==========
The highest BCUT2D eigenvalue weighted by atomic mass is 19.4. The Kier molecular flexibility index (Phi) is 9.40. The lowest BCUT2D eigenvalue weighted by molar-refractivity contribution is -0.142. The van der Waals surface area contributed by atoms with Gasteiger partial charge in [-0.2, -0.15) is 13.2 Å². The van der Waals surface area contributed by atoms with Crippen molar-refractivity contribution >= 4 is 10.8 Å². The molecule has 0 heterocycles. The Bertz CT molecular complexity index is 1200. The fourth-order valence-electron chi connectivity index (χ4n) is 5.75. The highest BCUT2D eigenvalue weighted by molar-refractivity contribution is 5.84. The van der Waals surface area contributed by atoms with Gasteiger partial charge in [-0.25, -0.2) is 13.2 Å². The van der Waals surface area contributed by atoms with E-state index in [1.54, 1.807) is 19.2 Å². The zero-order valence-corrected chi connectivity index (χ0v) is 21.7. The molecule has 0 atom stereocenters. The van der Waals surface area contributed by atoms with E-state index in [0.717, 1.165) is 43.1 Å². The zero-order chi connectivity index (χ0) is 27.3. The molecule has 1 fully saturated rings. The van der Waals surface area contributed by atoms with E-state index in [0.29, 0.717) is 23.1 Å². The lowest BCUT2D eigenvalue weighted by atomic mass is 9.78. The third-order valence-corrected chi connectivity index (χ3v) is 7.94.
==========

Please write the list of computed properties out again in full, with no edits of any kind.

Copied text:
The highest BCUT2D eigenvalue weighted by atomic mass is 19.4. The Kier molecular flexibility index (Phi) is 9.40. The lowest BCUT2D eigenvalue weighted by molar-refractivity contribution is -0.142. The van der Waals surface area contributed by atoms with Gasteiger partial charge in [-0.2, -0.15) is 13.2 Å². The van der Waals surface area contributed by atoms with Crippen molar-refractivity contribution >= 4 is 10.8 Å². The molecule has 0 heterocycles. The Bertz CT molecular complexity index is 1200. The fourth-order valence-electron chi connectivity index (χ4n) is 5.75. The highest BCUT2D eigenvalue weighted by molar-refractivity contribution is 5.84. The van der Waals surface area contributed by atoms with Gasteiger partial charge in [-0.25, -0.2) is 13.2 Å². The van der Waals surface area contributed by atoms with E-state index in [1.54, 1.807) is 19.2 Å². The zero-order valence-corrected chi connectivity index (χ0v) is 21.7. The molecule has 0 atom stereocenters. The van der Waals surface area contributed by atoms with E-state index in [0.717, 1.165) is 43.1 Å². The zero-order chi connectivity index (χ0) is 27.3. The molecule has 1 fully saturated rings. The van der Waals surface area contributed by atoms with E-state index in [0.29, 0.717) is 23.1 Å². The lowest BCUT2D eigenvalue weighted by atomic mass is 9.78. The third-order valence-corrected chi connectivity index (χ3v) is 7.94.